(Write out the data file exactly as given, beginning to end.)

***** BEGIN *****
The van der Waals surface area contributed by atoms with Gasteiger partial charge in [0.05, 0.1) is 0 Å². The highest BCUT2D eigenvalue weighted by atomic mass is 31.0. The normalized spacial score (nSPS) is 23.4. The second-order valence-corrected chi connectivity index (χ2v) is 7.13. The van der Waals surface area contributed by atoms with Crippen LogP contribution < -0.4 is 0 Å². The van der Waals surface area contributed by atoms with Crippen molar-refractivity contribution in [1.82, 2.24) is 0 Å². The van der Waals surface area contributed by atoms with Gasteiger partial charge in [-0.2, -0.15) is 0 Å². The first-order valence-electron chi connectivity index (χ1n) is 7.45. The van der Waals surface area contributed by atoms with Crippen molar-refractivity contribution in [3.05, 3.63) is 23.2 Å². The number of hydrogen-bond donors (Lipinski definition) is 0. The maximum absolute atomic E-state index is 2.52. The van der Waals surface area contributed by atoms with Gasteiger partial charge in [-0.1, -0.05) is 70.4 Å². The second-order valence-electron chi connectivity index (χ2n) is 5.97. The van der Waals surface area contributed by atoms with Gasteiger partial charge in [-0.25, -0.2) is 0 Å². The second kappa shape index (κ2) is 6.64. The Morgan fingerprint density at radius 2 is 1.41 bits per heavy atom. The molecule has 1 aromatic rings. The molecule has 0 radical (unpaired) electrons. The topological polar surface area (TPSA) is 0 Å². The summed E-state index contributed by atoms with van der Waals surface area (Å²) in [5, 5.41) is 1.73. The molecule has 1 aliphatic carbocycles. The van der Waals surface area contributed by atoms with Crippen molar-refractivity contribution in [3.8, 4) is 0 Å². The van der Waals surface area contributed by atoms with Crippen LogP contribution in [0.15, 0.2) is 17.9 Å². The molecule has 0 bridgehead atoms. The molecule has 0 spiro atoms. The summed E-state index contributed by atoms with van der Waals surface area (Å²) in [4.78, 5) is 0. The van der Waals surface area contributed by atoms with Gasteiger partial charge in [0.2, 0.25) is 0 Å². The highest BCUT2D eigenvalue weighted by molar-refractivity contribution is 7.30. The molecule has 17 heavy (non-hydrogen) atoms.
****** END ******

The van der Waals surface area contributed by atoms with Gasteiger partial charge in [0.05, 0.1) is 0 Å². The highest BCUT2D eigenvalue weighted by atomic mass is 31.0. The normalized spacial score (nSPS) is 23.4. The second-order valence-corrected chi connectivity index (χ2v) is 7.13. The van der Waals surface area contributed by atoms with Crippen LogP contribution < -0.4 is 0 Å². The van der Waals surface area contributed by atoms with Crippen molar-refractivity contribution in [1.82, 2.24) is 0 Å². The van der Waals surface area contributed by atoms with Gasteiger partial charge in [-0.2, -0.15) is 0 Å². The first-order valence-electron chi connectivity index (χ1n) is 7.45. The van der Waals surface area contributed by atoms with Crippen molar-refractivity contribution in [3.05, 3.63) is 23.2 Å². The number of hydrogen-bond donors (Lipinski definition) is 0. The maximum absolute atomic E-state index is 2.52. The van der Waals surface area contributed by atoms with Gasteiger partial charge in [-0.1, -0.05) is 70.4 Å². The second-order valence-electron chi connectivity index (χ2n) is 5.97. The van der Waals surface area contributed by atoms with Gasteiger partial charge in [-0.25, -0.2) is 0 Å². The second kappa shape index (κ2) is 6.64. The Morgan fingerprint density at radius 2 is 1.41 bits per heavy atom. The molecule has 1 aromatic rings. The molecule has 0 radical (unpaired) electrons. The topological polar surface area (TPSA) is 0 Å². The summed E-state index contributed by atoms with van der Waals surface area (Å²) in [5, 5.41) is 1.73. The molecule has 1 aliphatic carbocycles. The van der Waals surface area contributed by atoms with Crippen molar-refractivity contribution in [3.8, 4) is 0 Å². The van der Waals surface area contributed by atoms with Crippen LogP contribution in [0.15, 0.2) is 17.9 Å². The molecule has 0 bridgehead atoms. The molecule has 0 spiro atoms. The summed E-state index contributed by atoms with van der Waals surface area (Å²) in [4.78, 5) is 0. The van der Waals surface area contributed by atoms with Gasteiger partial charge in [0.2, 0.25) is 0 Å². The highest BCUT2D eigenvalue weighted by molar-refractivity contribution is 7.30. The molecule has 17 heavy (non-hydrogen) atoms.